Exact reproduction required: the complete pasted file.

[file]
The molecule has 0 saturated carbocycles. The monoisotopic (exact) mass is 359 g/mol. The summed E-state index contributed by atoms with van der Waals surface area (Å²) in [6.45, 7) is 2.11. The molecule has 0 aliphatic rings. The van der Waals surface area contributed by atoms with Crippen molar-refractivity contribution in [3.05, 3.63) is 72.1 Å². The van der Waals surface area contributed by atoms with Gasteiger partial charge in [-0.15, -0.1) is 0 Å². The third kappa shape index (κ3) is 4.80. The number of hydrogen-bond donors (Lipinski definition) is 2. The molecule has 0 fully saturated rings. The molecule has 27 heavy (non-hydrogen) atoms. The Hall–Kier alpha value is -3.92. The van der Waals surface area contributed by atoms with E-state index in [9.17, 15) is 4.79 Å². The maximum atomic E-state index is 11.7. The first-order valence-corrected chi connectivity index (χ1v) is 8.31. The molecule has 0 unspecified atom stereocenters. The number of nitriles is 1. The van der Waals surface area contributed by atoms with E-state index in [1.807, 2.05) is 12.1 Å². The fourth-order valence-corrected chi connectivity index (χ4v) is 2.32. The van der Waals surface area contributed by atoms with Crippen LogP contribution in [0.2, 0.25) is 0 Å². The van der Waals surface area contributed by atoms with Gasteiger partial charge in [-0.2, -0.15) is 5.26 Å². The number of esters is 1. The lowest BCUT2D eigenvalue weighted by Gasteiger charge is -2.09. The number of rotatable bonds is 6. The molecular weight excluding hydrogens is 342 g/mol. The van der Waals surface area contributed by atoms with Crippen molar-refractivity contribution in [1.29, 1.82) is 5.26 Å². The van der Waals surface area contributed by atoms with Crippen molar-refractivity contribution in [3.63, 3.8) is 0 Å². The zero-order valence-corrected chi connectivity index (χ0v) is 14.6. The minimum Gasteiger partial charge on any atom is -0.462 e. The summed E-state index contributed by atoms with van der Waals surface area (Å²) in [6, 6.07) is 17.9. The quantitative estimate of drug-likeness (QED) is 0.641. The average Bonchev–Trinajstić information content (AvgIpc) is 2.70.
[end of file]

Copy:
The molecule has 0 saturated carbocycles. The monoisotopic (exact) mass is 359 g/mol. The summed E-state index contributed by atoms with van der Waals surface area (Å²) in [6.45, 7) is 2.11. The molecule has 0 aliphatic rings. The van der Waals surface area contributed by atoms with Crippen molar-refractivity contribution in [3.05, 3.63) is 72.1 Å². The van der Waals surface area contributed by atoms with Gasteiger partial charge in [-0.15, -0.1) is 0 Å². The third kappa shape index (κ3) is 4.80. The number of hydrogen-bond donors (Lipinski definition) is 2. The molecule has 0 fully saturated rings. The molecule has 27 heavy (non-hydrogen) atoms. The Hall–Kier alpha value is -3.92. The van der Waals surface area contributed by atoms with E-state index in [9.17, 15) is 4.79 Å². The maximum atomic E-state index is 11.7. The first-order valence-corrected chi connectivity index (χ1v) is 8.31. The molecule has 0 unspecified atom stereocenters. The number of nitriles is 1. The van der Waals surface area contributed by atoms with E-state index in [1.807, 2.05) is 12.1 Å². The fourth-order valence-corrected chi connectivity index (χ4v) is 2.32. The van der Waals surface area contributed by atoms with Crippen LogP contribution in [0.2, 0.25) is 0 Å². The van der Waals surface area contributed by atoms with Gasteiger partial charge in [-0.2, -0.15) is 5.26 Å². The number of esters is 1. The lowest BCUT2D eigenvalue weighted by Gasteiger charge is -2.09. The number of rotatable bonds is 6. The molecular weight excluding hydrogens is 342 g/mol. The van der Waals surface area contributed by atoms with Crippen molar-refractivity contribution in [1.29, 1.82) is 5.26 Å². The van der Waals surface area contributed by atoms with Crippen molar-refractivity contribution in [3.63, 3.8) is 0 Å². The zero-order valence-corrected chi connectivity index (χ0v) is 14.6. The minimum Gasteiger partial charge on any atom is -0.462 e. The summed E-state index contributed by atoms with van der Waals surface area (Å²) in [6, 6.07) is 17.9. The quantitative estimate of drug-likeness (QED) is 0.641. The average Bonchev–Trinajstić information content (AvgIpc) is 2.70.